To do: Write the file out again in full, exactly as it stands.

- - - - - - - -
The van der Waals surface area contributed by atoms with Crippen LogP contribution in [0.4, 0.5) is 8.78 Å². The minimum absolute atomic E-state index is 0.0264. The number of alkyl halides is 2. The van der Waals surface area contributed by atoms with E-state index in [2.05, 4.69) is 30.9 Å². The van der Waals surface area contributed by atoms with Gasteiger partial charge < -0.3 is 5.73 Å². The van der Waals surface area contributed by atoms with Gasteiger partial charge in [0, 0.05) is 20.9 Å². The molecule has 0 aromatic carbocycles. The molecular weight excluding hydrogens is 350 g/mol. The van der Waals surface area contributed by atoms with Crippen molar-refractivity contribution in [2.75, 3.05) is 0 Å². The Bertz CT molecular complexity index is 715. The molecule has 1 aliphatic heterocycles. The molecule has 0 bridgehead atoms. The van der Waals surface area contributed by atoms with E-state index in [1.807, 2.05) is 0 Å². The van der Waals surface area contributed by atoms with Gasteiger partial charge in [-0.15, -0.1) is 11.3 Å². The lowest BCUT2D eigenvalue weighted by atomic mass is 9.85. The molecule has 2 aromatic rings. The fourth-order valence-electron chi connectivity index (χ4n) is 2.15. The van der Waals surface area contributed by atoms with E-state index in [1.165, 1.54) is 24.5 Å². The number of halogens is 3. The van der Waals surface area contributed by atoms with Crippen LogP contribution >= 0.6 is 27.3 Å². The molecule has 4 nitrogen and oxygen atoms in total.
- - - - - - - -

The van der Waals surface area contributed by atoms with Crippen LogP contribution in [0.4, 0.5) is 8.78 Å². The minimum absolute atomic E-state index is 0.0264. The number of alkyl halides is 2. The van der Waals surface area contributed by atoms with E-state index in [2.05, 4.69) is 30.9 Å². The van der Waals surface area contributed by atoms with Gasteiger partial charge < -0.3 is 5.73 Å². The van der Waals surface area contributed by atoms with Gasteiger partial charge in [0, 0.05) is 20.9 Å². The molecule has 0 aromatic carbocycles. The molecular weight excluding hydrogens is 350 g/mol. The van der Waals surface area contributed by atoms with Crippen molar-refractivity contribution in [2.75, 3.05) is 0 Å². The Bertz CT molecular complexity index is 715. The molecule has 1 aliphatic heterocycles. The molecule has 0 bridgehead atoms. The van der Waals surface area contributed by atoms with E-state index in [1.807, 2.05) is 0 Å². The van der Waals surface area contributed by atoms with Gasteiger partial charge in [-0.15, -0.1) is 11.3 Å². The lowest BCUT2D eigenvalue weighted by atomic mass is 9.85. The molecule has 2 aromatic rings. The fourth-order valence-electron chi connectivity index (χ4n) is 2.15. The van der Waals surface area contributed by atoms with E-state index in [1.165, 1.54) is 24.5 Å². The number of halogens is 3. The van der Waals surface area contributed by atoms with Crippen LogP contribution >= 0.6 is 27.3 Å². The molecule has 4 nitrogen and oxygen atoms in total.